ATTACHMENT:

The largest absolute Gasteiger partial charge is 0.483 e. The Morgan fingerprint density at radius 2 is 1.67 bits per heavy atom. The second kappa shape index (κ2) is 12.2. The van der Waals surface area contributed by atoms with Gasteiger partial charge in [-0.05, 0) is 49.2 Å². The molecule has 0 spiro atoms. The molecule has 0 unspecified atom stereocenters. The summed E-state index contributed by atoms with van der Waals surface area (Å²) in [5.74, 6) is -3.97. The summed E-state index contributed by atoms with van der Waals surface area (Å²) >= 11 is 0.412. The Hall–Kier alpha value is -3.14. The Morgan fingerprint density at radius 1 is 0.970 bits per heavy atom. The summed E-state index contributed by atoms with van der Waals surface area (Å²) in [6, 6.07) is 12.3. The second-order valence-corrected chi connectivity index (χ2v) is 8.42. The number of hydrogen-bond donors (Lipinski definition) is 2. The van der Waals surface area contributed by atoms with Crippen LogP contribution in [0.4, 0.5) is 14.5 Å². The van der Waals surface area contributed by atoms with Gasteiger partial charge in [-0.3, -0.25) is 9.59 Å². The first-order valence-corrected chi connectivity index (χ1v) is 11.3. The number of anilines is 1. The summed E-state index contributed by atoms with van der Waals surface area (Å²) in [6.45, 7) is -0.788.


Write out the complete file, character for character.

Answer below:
The largest absolute Gasteiger partial charge is 0.483 e. The Morgan fingerprint density at radius 2 is 1.67 bits per heavy atom. The second kappa shape index (κ2) is 12.2. The van der Waals surface area contributed by atoms with Gasteiger partial charge in [-0.05, 0) is 49.2 Å². The molecule has 0 spiro atoms. The molecule has 0 unspecified atom stereocenters. The summed E-state index contributed by atoms with van der Waals surface area (Å²) in [5.74, 6) is -3.97. The summed E-state index contributed by atoms with van der Waals surface area (Å²) >= 11 is 0.412. The Hall–Kier alpha value is -3.14. The Morgan fingerprint density at radius 1 is 0.970 bits per heavy atom. The summed E-state index contributed by atoms with van der Waals surface area (Å²) in [6, 6.07) is 12.3. The second-order valence-corrected chi connectivity index (χ2v) is 8.42. The number of hydrogen-bond donors (Lipinski definition) is 2. The van der Waals surface area contributed by atoms with Crippen LogP contribution in [0.4, 0.5) is 14.5 Å². The van der Waals surface area contributed by atoms with Gasteiger partial charge in [-0.3, -0.25) is 9.59 Å². The first-order valence-corrected chi connectivity index (χ1v) is 11.3. The number of anilines is 1. The summed E-state index contributed by atoms with van der Waals surface area (Å²) in [6.45, 7) is -0.788.